[13] Jemima Waddey married (1st) John Spence, (2nd) Lawerence Pope and (3rd) Nicholas Minor. A document dated 27 May 1702 identifies her as Lawerence Pope’s wife  and relict of John Spence (Westmoreland Deeds and Wills #3, 1701-1707).  A deed dated 28 Jun 1712 identifies Lawrence Pope’s wife Jemima as dau. & heir of Thomas Waddy (Westmoreland Deeds & Wills, 1712-1720).  A deed dated 30 Nov 1737 identifies Nicholas Minor’s wife Jemima as the late relict of Lawrence Pope (Westmoreland Deeds & Wills, 1723-1738)

Elizabeth (Pope) Payne (1677-1716) - photo credit: Lisa Tierney Hawkins

Elizabeth (Pope) Payne (1677-1716) – photo credit: Lisa Tierney Hawkins

[14]  The epitaph on her tombstone reads as follows: Here lyeth the body of Elizabeth Daughter of Humphrey Pope, gent by Elizabeth Hawkins, first the wife of William Payne gent to whom she bore two sons & two daughters & lastly Daniel McCarty, Esq. to whom she was married 19th October 1699. She bore four sons & four daughters. Barbara 30th November 1700, Katherine 7th November 1703, Dennis March 1705, Daniel 1707, Billington 1709, Winifred 1709, Sarah 1710, Thaddeus 1712. She was born 25th June 1677 departed this life 21st March & was entombed 23rd March 1716 in the 39th year of her life. Burial: Yeocomico Episcopal Churchyard, Kinsale, Westmoreland County, Virginia.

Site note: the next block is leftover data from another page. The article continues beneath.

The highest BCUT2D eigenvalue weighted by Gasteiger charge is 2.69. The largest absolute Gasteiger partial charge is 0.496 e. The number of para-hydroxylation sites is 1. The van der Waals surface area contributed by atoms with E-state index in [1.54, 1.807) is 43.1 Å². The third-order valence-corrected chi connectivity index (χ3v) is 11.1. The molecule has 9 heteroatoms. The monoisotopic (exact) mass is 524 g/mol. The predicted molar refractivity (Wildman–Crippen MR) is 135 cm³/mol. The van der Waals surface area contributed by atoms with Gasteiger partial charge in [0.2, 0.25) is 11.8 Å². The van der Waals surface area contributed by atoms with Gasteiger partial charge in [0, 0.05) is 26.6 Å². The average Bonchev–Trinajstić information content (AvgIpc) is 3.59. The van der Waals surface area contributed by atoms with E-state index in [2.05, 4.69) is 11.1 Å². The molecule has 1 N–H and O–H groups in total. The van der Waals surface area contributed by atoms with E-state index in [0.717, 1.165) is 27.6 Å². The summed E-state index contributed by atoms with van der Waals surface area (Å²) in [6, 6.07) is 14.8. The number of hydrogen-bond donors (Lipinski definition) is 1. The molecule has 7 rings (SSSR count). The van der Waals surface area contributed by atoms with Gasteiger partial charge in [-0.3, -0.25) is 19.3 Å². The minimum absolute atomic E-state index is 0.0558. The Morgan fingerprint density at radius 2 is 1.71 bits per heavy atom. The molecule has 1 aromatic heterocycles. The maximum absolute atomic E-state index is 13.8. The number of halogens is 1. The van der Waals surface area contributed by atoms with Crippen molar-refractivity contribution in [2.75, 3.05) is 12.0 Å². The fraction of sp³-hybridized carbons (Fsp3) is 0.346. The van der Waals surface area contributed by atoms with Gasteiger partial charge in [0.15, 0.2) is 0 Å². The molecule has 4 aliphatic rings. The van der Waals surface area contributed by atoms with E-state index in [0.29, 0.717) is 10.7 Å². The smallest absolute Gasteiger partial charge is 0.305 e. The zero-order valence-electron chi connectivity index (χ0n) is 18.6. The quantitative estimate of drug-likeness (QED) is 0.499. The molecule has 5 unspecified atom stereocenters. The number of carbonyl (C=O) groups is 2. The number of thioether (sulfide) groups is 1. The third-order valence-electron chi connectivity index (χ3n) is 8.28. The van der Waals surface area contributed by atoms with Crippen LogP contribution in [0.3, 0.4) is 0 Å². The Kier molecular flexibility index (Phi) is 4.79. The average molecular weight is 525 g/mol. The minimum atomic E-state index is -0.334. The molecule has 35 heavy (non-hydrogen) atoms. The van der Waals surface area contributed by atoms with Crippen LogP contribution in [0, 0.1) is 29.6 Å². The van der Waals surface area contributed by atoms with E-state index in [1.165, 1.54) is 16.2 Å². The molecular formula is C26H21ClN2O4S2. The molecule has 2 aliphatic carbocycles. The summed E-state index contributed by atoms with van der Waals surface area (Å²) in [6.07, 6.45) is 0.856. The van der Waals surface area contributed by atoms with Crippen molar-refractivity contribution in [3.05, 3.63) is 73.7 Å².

[15] When Lawrence Pope wrote his will in 1723, he named brother Nicholas Minor. Many have concluded from this that Nicholas Minor was Lawrence’s brother-in-law, since he’d married “Jemima Pope”. More recent research has concluded that this Jemima Pope was the widow of John Spence & Lawrence Pope, and that her maiden name was Waddey. Why would Lawrence Pope call Nicholas Minor his brother? It is believed (but not conclusively proven) that Nicholas’ first wife was Mary Pope. Here’s why: On 27 Apr 1715, Nicholas Minor acknowledged a deed, and Mary, wife of Nicholas, relinquished her right of dower. This proves that Nicholas had a wife Mary at that date (of course this does not prove that his wife was Mary Pope — but it is circumstantial evidence). If Nicholas married Mary Pope, this would explain why he’s called brother in Lawrence Pope’s 1723 will. When this Mary died is unknown. Now consider that on 30 Nov 1737, Nicholas Minor ad Jemima, his wife, late relict of Lawrence Pope, sold land in Westmoreland that had been owned by Lawrence (Dorman, Westmoreland Deeds & Wills, 1723-1738). On 27 May 1702, Dorcas Spence-Jordan, former widow of Patrick Spence, testified that Lawrence Pope & Jemima his wife, who was the relict of her said son John Spence owed her money for Spence’s funeral (Dorman, Westmoreland Deeds & Wills #3, 1701-1707), and a deed dated 28 Jun 1712, Lawrence Pope & wife Jemima made deed to Jemima’s brother Thomas Waddey, of the land that Thomas Waddey dec’d did give Jemima his daughter (Dorman, Westmoreland Deeds & Wills #2, 1691-99). These documents prove conclusively that Jemima Waddey married (1st) John Spence, (2nd) Lawrence Pope and (3rd) Nicholas Minor as his 2nd wife.

[16] Fothergill, Augusta Bridgland. Wills of Westmoreland County 1654-1800 (Richmond, Virginia: Clearfield Company, Appeals Press) 1925.